I recently bought an apartment. I mean like still have a couple of boxes to unpack, recently. As most of you know from first-hand experience or can imagine, purchasing property of any size can be daunting. To some extent, it was, but not nearly as bad as it could have been, and I think I know why. For the first time in my adult life, I have consciously done something extremely progressive for me. I have been keeping more secrets. Not bad secrets. The good kind — my joys, projects, dating exploits, large purchases (like my apartment) and travel plans. And it feels so good!

Can You Keep a Secret?

I have spent most of my life being super transparent about everything. I would spill the “tea” on just about anything, with just about anyone. I cringe at the things I shared. Everything from telling my boss what specifically was ailing me to letting all of my friends know everything about whichever new guy I was dating.

My honesty and upfront nature was a problem, to say the least. It set the tone and opened the door for friends and family and even associates alike to add input into every aspect of my life. Whether invited or not, someone always had something to say. So when the opportunity sprung up to buy a co-op apartment, I jumped on it and shared details only with those with very close proximity to the situation. That initially totaled all of five people. From there I informed people of my plans on a strict need-to-know basis. Some only learned after I moved into my new space. I discovered that there is power and peace in keeping details and your intentions to yourself.

The Power of a Carefully Kept Secret

By keeping my mouth shut, I eliminated stressful and anxiety-inducing second-guessing. Without unsolicited opinions, suggestions, questioning – I could be decisive, confident and most importantly, at peace. I recently watched a clip of a radio interview with artist, singer, songwriter Saul Williams, who so eloquently said: “…your diet isn’t only what you eat. It’s what you watch, what you read, it’s what you listen to, and so I’m mindful of what I ingest.” He goes on to speak on minding one’s diet and how he didn’t have a tv because he was “monitoring” his. I have taken a similar path when it comes to the advice and influence of others.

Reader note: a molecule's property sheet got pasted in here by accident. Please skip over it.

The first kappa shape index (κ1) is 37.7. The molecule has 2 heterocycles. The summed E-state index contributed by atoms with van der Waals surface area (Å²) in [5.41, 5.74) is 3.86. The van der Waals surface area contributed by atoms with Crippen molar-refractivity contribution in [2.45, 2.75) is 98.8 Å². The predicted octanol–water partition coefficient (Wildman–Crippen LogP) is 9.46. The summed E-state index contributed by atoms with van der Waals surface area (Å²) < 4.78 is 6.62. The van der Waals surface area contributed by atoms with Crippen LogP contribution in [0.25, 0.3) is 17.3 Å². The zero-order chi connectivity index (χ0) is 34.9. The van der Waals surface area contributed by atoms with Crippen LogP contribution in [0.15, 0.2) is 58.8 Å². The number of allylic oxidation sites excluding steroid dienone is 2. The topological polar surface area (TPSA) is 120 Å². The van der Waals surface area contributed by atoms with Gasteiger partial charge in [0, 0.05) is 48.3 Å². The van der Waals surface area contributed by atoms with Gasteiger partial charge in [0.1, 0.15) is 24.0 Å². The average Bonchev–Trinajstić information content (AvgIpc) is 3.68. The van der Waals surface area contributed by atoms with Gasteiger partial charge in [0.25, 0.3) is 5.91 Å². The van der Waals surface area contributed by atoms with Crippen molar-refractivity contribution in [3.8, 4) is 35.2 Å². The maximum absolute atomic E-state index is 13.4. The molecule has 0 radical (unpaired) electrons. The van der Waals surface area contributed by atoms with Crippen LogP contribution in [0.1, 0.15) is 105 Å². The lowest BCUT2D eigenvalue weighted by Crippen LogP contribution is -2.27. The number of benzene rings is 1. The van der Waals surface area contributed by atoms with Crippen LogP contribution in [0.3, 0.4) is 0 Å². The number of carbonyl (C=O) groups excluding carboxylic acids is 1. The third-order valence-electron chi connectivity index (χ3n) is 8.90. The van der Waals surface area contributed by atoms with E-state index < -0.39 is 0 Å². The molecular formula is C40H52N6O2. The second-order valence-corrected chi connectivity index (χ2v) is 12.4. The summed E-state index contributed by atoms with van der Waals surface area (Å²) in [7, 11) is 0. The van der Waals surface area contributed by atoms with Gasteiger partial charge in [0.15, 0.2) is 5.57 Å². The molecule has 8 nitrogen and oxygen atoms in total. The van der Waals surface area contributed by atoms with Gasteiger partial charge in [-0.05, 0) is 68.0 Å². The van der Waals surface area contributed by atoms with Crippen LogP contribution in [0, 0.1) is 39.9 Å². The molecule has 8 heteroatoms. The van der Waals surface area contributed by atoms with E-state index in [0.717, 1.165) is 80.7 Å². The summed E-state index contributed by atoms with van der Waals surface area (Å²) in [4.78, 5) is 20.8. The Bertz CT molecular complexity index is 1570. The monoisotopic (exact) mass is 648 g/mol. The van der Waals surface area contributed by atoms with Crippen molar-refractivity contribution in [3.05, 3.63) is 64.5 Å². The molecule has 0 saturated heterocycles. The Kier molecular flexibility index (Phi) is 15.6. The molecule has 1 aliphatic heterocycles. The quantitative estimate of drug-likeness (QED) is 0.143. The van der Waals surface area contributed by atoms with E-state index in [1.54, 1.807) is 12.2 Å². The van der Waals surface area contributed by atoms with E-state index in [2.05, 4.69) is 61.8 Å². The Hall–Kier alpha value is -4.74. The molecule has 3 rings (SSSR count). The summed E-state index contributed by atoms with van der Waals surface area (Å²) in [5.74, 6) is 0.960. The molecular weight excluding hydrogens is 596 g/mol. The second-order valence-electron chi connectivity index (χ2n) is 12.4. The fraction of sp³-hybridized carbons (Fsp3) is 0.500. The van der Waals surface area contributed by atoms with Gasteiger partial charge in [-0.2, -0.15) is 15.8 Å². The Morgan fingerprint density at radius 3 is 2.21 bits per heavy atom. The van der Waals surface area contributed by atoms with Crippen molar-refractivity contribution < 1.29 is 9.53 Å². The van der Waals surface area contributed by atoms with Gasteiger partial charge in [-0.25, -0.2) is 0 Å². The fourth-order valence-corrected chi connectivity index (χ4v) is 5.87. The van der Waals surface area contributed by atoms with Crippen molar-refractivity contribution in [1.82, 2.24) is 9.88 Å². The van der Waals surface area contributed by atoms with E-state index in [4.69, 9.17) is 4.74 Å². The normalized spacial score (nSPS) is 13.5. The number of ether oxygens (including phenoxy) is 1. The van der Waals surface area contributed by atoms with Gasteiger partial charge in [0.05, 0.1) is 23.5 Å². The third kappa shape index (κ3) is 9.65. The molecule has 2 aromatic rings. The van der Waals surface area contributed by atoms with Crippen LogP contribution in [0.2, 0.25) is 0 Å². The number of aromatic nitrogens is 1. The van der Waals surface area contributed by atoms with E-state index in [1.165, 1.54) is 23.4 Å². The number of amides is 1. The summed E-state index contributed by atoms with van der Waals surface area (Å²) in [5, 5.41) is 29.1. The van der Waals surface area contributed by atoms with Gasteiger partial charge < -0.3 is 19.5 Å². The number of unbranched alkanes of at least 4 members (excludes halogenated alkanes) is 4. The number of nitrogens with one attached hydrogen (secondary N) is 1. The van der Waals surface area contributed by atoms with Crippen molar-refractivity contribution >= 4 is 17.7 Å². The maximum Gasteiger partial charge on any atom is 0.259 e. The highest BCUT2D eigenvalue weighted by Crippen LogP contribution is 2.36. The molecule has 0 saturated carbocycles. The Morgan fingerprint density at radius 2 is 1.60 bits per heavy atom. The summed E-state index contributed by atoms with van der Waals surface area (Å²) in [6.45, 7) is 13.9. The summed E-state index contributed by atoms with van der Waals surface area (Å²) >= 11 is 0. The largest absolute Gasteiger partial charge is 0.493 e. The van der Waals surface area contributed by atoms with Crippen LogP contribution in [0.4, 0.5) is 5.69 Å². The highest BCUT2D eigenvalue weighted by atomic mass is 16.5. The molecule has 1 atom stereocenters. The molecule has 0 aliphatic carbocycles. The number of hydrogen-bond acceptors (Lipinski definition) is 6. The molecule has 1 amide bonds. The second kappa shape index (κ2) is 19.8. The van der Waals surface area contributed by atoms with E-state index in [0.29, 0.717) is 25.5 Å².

Like Mr. Williams, I try to limit the garbage in my mind. I’m careful of the words that I take in. Taking advice or suggestions in and of itself isn’t a bad thing, but someone always having a say or opinion about what you do, can be exhausting. The subconscious message being that they are not completely confident that you know what you’re doing or what you should do. That’s not a positive message to ingest. It’s why we meditate- to de-clutter our minds of those messages.

What’s crazy is, when you keep these “secrets” and isolate yourself during whatever your particular journey may be, it can upset those who are used to telling you what to do or what you should do. “What’s the big deal?” one might ask. It is a big deal. It sets a tone and puts into place boundaries for friends and family. Which is something I didn’t always establish. It put me in this space of being infantilized. How can I impress upon others that I am a grown woman completely capable of making my own decisions when I invited these same people to provide their approval of every little step I made?

While making tough decisions, don’t allow everyone’s input to throw you off. And believe me, everyone’s got input. “Oh, you’re painting? I know a good painter.” Now you’ve added another painter to your list of painter options, and wondering is your painter a good choice after all. It’s not always necessary. The best decisions are usually already within you. Though it’s hard to access them through all of the noise. Silence yourself, listen and learn to keep a secret.

How has keeping some decisions or actions to yourself helped you in your life and work?